The Coinbase S-1 is out! And hot damn, did the company have a great 4th quarter.

TechCrunch has a first take a look at the company’s heading numbers. In case you’ve been hectic, the key things to comprehend are that Coinbase was a remarkable company in 2019 with more than a half-billion in earnings and a modest net loss. In 2020, the business grew dramatically to more than $1.2 billion in revenue, supplying it with lots of net income.


The Exchange explores start-ups, markets and cash. Read it every early morning on Extra Crunch, or get The Exchange newsletter every Saturday.


The company’s Q4 2020 was about as big as its whole 2019 in profits terms, albeit a lot more profitable because the amount was concentrated in a single quarter rather of spread out over four.

Beyond the top-level numbers are a host of information to check out. I wish to dig more deeply into Coinbase’s user numbers, its property mix, its growing membership earnings, its competitive landscape and who owns what in the business. At the end, we’ll riff on a chart that goes over the connection between crypto properties and the stock market, just for fun.

Sound good? You can check out along in the S-1 here if you want, and I will provide page numbers as we go.

Inside Coinbase’s direct listing

To make things easier, we’ll frame our digging in the form of concerns, starting with: The number of users did Coinbase need to create its big 2020 profits gains?

The answer: not as many as I expected. In 2019, Coinbase created $533.7 million from what it refers to as 1 million “Month-to-month Negotiating Users” (page 14). That exercises to $533.7 in earnings per MTU for the year.

In 2020, Coinbase produced $1.28 billion in profits off of 2.8 million MTUs, which exercises to around $457 each during the year. That’s a bit lower, but not terribly so. And considered that the business’s deal margins varied in the mid-80s percent throughout much of 2020, each Coinbase active trader was still quite valuable, even at a lower income point.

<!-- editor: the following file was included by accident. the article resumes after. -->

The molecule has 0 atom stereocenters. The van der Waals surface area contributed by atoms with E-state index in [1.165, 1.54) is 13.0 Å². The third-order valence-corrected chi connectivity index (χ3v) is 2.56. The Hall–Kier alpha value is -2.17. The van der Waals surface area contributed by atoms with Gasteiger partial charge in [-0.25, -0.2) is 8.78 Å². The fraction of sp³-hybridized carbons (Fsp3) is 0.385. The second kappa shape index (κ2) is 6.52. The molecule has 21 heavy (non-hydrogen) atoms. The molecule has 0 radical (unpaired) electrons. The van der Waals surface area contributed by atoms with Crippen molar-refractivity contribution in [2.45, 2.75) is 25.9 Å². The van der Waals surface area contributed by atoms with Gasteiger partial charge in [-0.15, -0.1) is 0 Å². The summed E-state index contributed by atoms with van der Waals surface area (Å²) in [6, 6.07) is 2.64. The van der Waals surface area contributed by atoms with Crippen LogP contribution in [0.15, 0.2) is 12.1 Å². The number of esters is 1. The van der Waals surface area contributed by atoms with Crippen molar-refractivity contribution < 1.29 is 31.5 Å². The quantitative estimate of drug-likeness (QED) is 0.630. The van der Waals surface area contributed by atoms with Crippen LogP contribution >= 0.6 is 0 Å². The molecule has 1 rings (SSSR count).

As we kept in mind in our very first take a look at the company’s economics, Coinbase’s metrics are highly variable. Its MTU figure is no exception. Observe the following chart from its S-1 filing (page 95):

Coinbase’s Q1 2018 was almost as popular in MTU terms as its last quarter of 2020

. And from that time, the business’s MTUs fell 70 percent to its Q1 2019 nadir. That’s a lot of variation. The business itself notes in its filing that “MTUs have historically been associated with both the cost of Bitcoin and Crypto Property Volatility,” though the business does explain that it anticipates such correlations to diminish with time.

The response to our concern is that it only takes a few million MTUs for Coinbase to be a big company. However the opposite of that point is that Coinbase has revealed two times in 2 years (2018, 2019) that the variety of traders on its platform can decrease.

What assets do Coinbase users hold? This is a question that I am sure much of you crypto enthusiasts have. However first, what does the Coinbase user asset base look like? Like this, historically (page 96):

Holy shit, right? The chart shows 2 things. The rapid gratitude of cryptocurrencies in general, which you can spy in the upward kick of the black line. And after that the blue bars demonstrate how the assets on Coinbase’s platform grew from $17 billion at the start of 2020 to $90 billion by year’s end.

Article curated by RJ Shara from Source. RJ Shara is a Bay Area Radio Host (Radio Jockey) who talks about the startup ecosystem – entrepreneurs, investments, policies and more on her show The Silicon Dreams. The show streams on Radio Zindagi 1170AM on Mondays from 3.30 PM to 4 PM.